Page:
Now that we’ve defined each of these terms or areas of work, it’s important to think about each of them as involved in a process. You could place each area into three broad process components: Selection, Management, and Access. Some areas, like Digital Curation, spill into all three parts of the process, and some are involved mainly in one or two components. There are some very high-level models that exist to describe work with digital material. The most well-known one is the OAIS (Open Archival Information System) Reference Model. The Digital Curation Centre provides a digital curation lifecycle model.
OAIS Reference Model. Retrieved from “Technology Watch Report: The Open Archival Information System Reference Model: Introductory Guide” by Brian F. Lavoie at the Office of Research, OCLC Online Computer Library Center, Inc. and the Digital Preservation Coalition, 2004.
Selection. Before you can think about preserving digital objects and information, you’ve got to first decide what should be preserved over the long-term. You could be responsible for collecting anything from tweets to entire websites to a set of jpegs. One important thing to remember is that you can’t keep everything and you can’t digitize everything. Selection is about making those decisions and distinctions about what your collection priorities are and what is feasible. Usually this is where organizations lean on their collection mission and scope, just as they would for any type of material, but there are unique considerations for acquiring and preserving digital material.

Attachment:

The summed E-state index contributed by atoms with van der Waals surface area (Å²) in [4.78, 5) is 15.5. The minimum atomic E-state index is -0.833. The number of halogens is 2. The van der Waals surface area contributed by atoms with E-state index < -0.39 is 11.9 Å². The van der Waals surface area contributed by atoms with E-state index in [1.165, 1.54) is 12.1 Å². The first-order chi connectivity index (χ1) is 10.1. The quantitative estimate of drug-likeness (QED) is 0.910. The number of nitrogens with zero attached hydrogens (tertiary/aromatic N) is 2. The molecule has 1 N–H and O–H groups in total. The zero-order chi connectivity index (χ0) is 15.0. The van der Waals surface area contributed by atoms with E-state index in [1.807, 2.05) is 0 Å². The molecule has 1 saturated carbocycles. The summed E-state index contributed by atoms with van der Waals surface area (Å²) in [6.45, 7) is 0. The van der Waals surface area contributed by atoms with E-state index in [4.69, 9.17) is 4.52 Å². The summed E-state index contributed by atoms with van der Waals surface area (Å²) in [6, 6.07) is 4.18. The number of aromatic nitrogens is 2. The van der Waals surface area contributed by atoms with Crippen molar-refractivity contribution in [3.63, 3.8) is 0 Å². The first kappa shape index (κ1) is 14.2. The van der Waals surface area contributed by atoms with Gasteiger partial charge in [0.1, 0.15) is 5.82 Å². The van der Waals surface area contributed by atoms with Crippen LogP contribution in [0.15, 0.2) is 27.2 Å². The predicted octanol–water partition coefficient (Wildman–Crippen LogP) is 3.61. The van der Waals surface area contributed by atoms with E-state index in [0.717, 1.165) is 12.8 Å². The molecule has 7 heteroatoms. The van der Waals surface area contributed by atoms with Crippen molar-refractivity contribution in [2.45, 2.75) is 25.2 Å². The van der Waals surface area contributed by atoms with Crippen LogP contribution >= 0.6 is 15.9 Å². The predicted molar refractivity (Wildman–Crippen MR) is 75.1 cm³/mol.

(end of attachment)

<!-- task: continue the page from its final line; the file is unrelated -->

Is the file format sustainable over time? Is it necessary for the digital material to maintain some sort of functionality to be useful? Is the digital version necessary or is it already replicated in paper elsewhere in the collection? Is there research demand for migration or preservation of the digital files? If you’re trying to decide to digitize material, there are similar questions you must ask. Is there already interest in the analog version of this item, series, or collection? Would this material become unusable if not digitized? Does the item’s historical significance warrant digitization? Can you provide good access to this item if digitized?